When the package arrived before Christmas, it was a bit of a mystery. The address was German, but I knew it was from my Secret Santa. I thought I was the only German person taking part in #craftblogclub on Twitter, so I couldn't think of who this would be. It threw me because of my own connection to Germany, too. 

When I opened the handmade card that came with the package, it was even more mysterious. It began in German and then continued in English with an apology for the bad German grammar. It wasn't bad at all so I thought it was a native speaker at first. And then it finally dawned on me that I had spoken to a lady who lived in Germany, but was originally from the UK. Mystery solved! I quite enjoyed that conundrum, I have to say. Thank you, Rosie B from Craftbotic!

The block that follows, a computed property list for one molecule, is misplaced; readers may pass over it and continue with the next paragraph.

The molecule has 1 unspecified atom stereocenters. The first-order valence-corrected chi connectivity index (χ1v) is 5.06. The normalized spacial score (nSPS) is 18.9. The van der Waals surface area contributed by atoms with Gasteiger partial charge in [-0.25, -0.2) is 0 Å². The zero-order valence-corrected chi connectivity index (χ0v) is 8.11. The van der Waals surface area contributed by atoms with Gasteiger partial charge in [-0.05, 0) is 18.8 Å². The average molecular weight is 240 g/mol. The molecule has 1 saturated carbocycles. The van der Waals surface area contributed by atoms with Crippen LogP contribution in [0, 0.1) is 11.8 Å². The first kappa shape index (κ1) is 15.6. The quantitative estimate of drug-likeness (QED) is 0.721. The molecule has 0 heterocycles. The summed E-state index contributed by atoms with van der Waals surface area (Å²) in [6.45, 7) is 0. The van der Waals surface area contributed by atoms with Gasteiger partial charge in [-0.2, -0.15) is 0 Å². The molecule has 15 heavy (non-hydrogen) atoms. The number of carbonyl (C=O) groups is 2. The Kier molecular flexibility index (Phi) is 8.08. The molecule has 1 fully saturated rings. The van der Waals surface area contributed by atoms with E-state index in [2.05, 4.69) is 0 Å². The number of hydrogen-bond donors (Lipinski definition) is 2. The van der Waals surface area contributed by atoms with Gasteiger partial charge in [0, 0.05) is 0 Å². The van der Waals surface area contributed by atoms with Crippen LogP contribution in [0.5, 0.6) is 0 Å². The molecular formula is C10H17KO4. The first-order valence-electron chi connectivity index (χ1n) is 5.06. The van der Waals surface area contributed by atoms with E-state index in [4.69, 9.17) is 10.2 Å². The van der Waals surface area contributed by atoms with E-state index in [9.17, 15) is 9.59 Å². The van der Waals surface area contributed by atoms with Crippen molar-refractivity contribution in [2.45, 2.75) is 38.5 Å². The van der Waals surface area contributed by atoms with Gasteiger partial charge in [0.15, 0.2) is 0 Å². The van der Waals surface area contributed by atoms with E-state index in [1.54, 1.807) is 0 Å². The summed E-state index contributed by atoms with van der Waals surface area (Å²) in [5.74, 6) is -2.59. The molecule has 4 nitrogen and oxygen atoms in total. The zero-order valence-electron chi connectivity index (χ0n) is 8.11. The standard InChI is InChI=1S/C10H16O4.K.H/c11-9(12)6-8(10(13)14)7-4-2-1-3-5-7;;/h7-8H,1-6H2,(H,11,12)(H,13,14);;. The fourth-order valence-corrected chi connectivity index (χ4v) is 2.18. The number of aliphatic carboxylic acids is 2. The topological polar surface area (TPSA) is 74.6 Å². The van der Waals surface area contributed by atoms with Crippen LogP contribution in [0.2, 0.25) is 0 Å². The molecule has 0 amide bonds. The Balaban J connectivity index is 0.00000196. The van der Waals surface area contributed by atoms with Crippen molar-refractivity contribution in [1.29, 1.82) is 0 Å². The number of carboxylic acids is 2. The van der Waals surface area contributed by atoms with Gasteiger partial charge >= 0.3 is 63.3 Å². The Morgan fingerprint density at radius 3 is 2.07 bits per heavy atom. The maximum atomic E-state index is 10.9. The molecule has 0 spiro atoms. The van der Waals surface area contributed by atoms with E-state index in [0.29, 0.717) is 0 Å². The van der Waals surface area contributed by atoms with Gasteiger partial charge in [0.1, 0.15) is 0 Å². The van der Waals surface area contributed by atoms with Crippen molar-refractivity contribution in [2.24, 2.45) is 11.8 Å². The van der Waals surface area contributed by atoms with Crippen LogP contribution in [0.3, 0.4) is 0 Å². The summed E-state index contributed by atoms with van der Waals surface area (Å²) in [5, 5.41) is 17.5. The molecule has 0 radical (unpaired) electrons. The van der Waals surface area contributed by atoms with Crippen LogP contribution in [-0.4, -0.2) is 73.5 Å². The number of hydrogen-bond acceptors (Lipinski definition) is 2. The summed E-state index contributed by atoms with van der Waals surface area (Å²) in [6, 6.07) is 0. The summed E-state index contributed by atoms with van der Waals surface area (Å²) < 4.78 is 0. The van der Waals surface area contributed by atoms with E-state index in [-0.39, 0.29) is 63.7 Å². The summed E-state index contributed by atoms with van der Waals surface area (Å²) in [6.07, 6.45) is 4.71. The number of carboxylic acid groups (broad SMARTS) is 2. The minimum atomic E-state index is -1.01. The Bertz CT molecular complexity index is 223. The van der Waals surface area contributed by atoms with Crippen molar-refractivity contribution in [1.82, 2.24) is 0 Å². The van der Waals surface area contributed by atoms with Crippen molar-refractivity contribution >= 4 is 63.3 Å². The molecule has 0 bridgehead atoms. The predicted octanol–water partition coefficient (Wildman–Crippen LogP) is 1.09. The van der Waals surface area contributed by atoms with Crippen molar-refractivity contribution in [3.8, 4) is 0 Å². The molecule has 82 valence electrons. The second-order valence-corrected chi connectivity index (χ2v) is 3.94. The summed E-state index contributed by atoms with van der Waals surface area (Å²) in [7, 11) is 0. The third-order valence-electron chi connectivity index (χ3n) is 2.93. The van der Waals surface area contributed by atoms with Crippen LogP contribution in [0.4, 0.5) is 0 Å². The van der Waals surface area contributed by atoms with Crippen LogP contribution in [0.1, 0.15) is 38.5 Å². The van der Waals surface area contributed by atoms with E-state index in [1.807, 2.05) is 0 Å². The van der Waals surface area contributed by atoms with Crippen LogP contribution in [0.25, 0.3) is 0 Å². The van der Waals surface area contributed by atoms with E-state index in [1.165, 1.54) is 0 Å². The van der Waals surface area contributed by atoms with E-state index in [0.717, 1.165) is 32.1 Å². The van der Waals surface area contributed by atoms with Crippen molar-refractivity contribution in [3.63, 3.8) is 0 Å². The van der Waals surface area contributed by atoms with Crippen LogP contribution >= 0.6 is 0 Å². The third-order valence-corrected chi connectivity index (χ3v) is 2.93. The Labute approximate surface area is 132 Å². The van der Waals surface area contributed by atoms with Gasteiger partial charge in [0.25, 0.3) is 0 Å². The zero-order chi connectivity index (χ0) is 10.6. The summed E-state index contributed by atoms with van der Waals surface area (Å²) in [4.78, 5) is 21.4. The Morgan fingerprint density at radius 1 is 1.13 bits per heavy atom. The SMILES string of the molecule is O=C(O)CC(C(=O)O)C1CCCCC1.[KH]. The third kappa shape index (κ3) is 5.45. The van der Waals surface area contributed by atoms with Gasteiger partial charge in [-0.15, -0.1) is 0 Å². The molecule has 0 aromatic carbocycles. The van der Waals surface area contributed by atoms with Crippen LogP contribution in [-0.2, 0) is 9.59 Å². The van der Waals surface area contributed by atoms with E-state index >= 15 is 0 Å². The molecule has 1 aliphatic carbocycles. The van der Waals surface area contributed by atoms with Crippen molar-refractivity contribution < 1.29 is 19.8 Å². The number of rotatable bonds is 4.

Rosie filled the package with all manner of handcrafted Christmas decorations that went on our tree straight away, I especially liked the yarn ball baubles, holly and clay reindeer. The gifts reminded me of how I always say I will make my own decorations one day and yet I never do... Rosie has used such a variety of techniques to make her gifts to me and I love it. 

And this is why I love Secret Santa. It can go a bit wrong sometimes, but usually the surprises are great fun and the excitement that comes with it is the best part of it. You do your best to find something your partner will like, but you can never be sure until they receive it and say something about it. You receive a gift as well and learn something about your Secret Santa, their preferences and skills, too. It's a lovely thing and I have enjoyed being part of 2016's #craftblogclub Secret Santa once again.

What are your experiences with Secret Santa? Do you love it or loathe it? What was the best gift you ever received from your swap partner - or has it ever gone wrong? Let me know in the comments.